Robin Amy Bass
It’s a different world today
Than the one that spun
But perhaps it’s just my view
Now I have begun
To back up and think a bit
To sort out the facts
Maybe I just listen more
Before I wield the axe
I did many foolish things
When I was a girl
Just a youthful know-it-all
Once I chose to hurl
Insults at a friend of mine
She seemed weak to me
Said her parents had divorced
I just couldn’t see
Why she took it to her heart
She would not let go
What a Baby – I would sneer
Only time would show
What her tears were all about
Only time would tell
When my parents parted ways
Then I knew her hell
That was when I understood
All the tears she cried
‘Till this day I think of her
Wonder if they’ve dried
Or join the tears that are my own
Some of them from shame
Compassion and forgiveness too
I fight the urge to blame
Sometimes we do foolish things
We lose sight of heart
Should I blame it on my youth?
Hurl another dart
Or attempt to change my ways
From mistakes I learn
I forgive but don’t forget
Some actions will burn
Likened to a cattle prod
When it leaves its brand
Learn to keep an open mind
Let my soul expand
Judgment will not come from me
Or another stone
Though I have my point of view
I hope I have grown
As for negativity
It will find its course
Long ago when I was young
I learned about divorce
©Copyright June 28, 2005 by Robin Amy Bass
Author’s Note: I wanted to say a word or two about what prompted this poem. It’s not just about “Divorce”
I was reading the debate about Jane Fonda… I thought about what I was like at her age, when she made that choice – the one for which she is hated.
I was a little younger but clearly, Vietnam was “tearing a country apart”. I cannot tell you (without doing the proper research), but I remember Kent State; I remember moratoriums; I remember the media spin (I didn’t even know what SPIN was).
I remember Tom Hayden (The Chicago Seven); I remember Sonny Bono; I remember The Green Beret Song; I remember John and Yoko and Give Peace A Chance. I remember Lt. Calley. I also am well aware that there are many Viet Vets whom different memories. Although I do not have PTSD, I have seen its effects up close and personal. My heart goes out to all of you. All of you have special place in it.
I was taught to honor our soldiers and country. I also was taught to honor The Macabes (see e Chanukah – Judah Macabe).
Tom Hayden, an Anti War activist became a politician – married Jane Fonda; Sonny Bono became a politician – divorced Cher. His widow Yoko survives John Lennon – now when she screams on records, we understand her pain. Now everyone sings “Imagine” and “Give Peace a Chance”.
I am not saying that what Jane Fonda did was correct or right. It never dawned on me, until Ben pointed out to me the consequences of her actions, what actually occurred.
Perhaps she knew exactly what she was doing… perhaps she was a pawn. I don’t think the author of the poem is demeaned. As writers, we can focus our attention and opinions in any directions we choose. I am in no mood to forgive Hitler this morning or write a poem about him… I would rather write a poem about a Holocaust Survivor… on the other hand Mel Brooks wrote a whole show about Hitler, made people laugh, made a fortune… and I believe demeaned nobody except Hitler.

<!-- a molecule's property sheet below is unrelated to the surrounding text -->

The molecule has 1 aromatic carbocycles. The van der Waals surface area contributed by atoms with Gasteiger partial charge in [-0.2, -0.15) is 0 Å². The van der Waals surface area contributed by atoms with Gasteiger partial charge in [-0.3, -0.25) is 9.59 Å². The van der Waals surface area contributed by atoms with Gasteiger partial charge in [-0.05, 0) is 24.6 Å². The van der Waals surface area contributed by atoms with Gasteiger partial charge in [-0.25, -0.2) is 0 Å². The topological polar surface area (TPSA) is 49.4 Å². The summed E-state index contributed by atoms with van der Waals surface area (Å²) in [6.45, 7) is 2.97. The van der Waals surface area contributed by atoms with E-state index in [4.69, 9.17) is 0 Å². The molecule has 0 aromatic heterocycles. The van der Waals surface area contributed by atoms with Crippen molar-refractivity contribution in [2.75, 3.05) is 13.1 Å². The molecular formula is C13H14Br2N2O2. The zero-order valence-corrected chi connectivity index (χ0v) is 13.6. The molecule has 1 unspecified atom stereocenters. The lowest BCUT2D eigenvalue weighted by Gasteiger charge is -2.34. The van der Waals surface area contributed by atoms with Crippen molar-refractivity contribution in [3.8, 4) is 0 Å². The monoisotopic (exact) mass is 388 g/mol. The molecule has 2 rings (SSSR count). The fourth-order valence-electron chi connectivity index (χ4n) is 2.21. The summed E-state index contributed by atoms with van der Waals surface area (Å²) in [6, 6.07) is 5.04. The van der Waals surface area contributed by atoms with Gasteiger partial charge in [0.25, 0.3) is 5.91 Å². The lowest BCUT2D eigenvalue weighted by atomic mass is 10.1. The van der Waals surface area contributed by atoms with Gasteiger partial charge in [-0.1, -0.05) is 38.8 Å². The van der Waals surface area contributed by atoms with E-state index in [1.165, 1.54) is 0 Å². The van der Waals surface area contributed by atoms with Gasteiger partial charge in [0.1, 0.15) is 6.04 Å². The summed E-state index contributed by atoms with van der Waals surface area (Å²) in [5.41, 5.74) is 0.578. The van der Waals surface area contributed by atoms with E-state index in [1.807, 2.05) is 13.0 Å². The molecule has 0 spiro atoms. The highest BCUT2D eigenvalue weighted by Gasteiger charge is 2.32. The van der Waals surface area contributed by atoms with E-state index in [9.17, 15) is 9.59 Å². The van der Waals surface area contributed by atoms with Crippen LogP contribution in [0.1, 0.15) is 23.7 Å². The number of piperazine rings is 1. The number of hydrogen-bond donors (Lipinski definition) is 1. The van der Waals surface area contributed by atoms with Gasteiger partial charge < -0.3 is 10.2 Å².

Jane Fonda – to me – in hindsight, was misguided – a pawn – self-serving. She married Tom Hayden before she married Ted Turner. She remained politically active… you may not agree with what she did but at least she took a side. Just like the writer of that poem about her took a side.
As writers, we need to add different perspectives to all subjects. That’s how we grow! (Up?). To say that Jane and Tom “mellowed as they aged” sounds a bit insipid and insensitive. Did they sell out and join the establishment. Did they keep speaking out; did they just grow up?
Again, what do I think about Jane Fonda? Right place wrong time; Traitor; Vixen; Activist; Actress; Exercise junkie with Father issues? All of the above?
I use Jane Fonda to remind me, we are all responsible for our actions. And then I think about my role models… John Lennon, and yes… Yoko, Oprah, Hillary… Condoleezza Rice.
And my true Hero…… …… … Elie Wiesel… a holocaust survivor who did more than just survive. Get ready to blush, Tony! I would put you in his league.
I urge everyone to check him out. More than a few quotes http://www.eliewieselfoundation.org/
I decided to devote my life to telling the story because I felt that having survived I owe something to the dead and anyone who does not remember betrays them again. Elie Wiesel
The act of writing is for me often nothing more than the secret or conscious desire to carve words on a tombstone: to the memory of a town forever vanished, to the memory of a childhood in exile, to the memory of all those I loved and who, before I could tell them I loved them, went away. Elie Wiesel
The opposite of love is not hate, its indifference. The opposite of art is not ugliness, its indifference. The opposite of faith is not heresy, its indifference. And the opposite of life is not death, it’s indifference. Elie Wiesel
There are victories of the soul and spirit. Sometimes, even if you lose, you win. Elie Wiesel
There is a difference between a book of two hundred pages from the very beginning, and a book of two hundred pages, which is the result of an original eight hundred pages. The six hundred are there. Only you don’t see them. Elie Wiesel
There may be times when we are powerless to prevent injustice, but there must never be a time when we fail to protest. Elie Wiesel
Ultimately, the only power to which man should aspire is that which he exercises over himself. Elie Wiesel
We have to go into the despair and go beyond it, by working and doing for somebody else, by using it for something else. Elie Wiesel
OK… I’m overdoing it but it’s hard to cut a Nobel Prize winner off… he’s just so smart.
Anyway… that’s my long story, about one of my shorter poems.